Online check-in is increasing quickly and now, it seems, yet another hurdle has fallen away between passengers and the increasingly automated, electronic airport.
The International Air Transport Association recently rubber-stamped proposals to allow two-dimensional barcode boarding passes contained on electronic devices to be used for passenger check-in.
The decision will effectively allow passengers to receive their boarding passes from an airline direct to mobiles phones or BlackBerry handsets and then be read on existing airport scanners.
IATA research as far back as 2006 indicated a willingness on the part of airlines to offer mobile check-in, with 27% planning to introduce such schemes by 2008.
A more recent survey in October 2007 found that almost two-thirds of passengers in Atlanta were favourable to mobile check-in, with 56% in Hong Kong also indicating a positive response.
The IATA directive has set standards for all airlines using mobile check-in. The ‘message’ contains a barcode, name of ticket holder, flight number, allocated seat and route.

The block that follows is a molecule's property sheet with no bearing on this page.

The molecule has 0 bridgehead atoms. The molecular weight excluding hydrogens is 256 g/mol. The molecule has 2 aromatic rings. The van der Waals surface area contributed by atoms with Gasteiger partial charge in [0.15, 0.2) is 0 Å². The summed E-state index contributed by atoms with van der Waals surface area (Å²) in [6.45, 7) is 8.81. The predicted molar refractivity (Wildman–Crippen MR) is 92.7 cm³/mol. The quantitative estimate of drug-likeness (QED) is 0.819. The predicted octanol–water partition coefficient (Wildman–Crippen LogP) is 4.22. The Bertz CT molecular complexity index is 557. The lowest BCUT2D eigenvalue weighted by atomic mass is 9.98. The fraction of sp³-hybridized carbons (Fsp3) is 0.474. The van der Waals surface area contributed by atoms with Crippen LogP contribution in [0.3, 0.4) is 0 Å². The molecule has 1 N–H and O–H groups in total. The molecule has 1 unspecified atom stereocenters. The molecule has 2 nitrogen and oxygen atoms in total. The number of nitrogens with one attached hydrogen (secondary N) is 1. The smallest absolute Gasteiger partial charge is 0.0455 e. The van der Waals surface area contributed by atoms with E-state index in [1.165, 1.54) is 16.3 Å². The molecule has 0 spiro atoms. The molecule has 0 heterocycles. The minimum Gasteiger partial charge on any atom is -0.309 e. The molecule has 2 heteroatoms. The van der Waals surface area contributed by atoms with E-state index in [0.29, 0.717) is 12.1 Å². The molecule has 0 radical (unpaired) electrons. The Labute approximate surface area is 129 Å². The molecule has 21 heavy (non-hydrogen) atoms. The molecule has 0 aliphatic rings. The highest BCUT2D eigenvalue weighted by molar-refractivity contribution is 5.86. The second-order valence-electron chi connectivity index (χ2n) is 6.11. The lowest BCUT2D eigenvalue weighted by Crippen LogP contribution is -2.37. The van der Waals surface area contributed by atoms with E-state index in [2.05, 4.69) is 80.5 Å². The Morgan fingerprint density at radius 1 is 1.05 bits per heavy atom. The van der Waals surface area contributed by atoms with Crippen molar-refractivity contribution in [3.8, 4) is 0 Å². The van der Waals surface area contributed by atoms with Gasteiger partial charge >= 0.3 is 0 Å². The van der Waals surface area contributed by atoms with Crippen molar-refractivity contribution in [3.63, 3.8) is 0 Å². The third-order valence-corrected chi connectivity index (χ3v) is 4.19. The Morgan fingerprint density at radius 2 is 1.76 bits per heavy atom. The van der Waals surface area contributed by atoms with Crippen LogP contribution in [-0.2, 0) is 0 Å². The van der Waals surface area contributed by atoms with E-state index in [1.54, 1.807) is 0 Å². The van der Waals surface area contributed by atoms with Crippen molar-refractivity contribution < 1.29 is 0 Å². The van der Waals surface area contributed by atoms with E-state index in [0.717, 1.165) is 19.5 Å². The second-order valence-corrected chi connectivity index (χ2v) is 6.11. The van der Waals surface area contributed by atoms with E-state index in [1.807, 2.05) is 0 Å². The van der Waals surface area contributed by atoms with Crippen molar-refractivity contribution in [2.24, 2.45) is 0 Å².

Mobile Travel Technologies executive director, Gerry Samuels, welcomed the IATA decision.
“It will enable airlines to extend the self-service check-in model to those travellers who do not have access to Internet-connected PCs or are flying from airports without kiosks,” he says.
MTT is one of a number of companies developing systems for airlines to use mobile check-in through their existing web functionality. The company’s M2Plane system supports the Aztec and Datamatrix formats for Europe and North America and QR for Japan.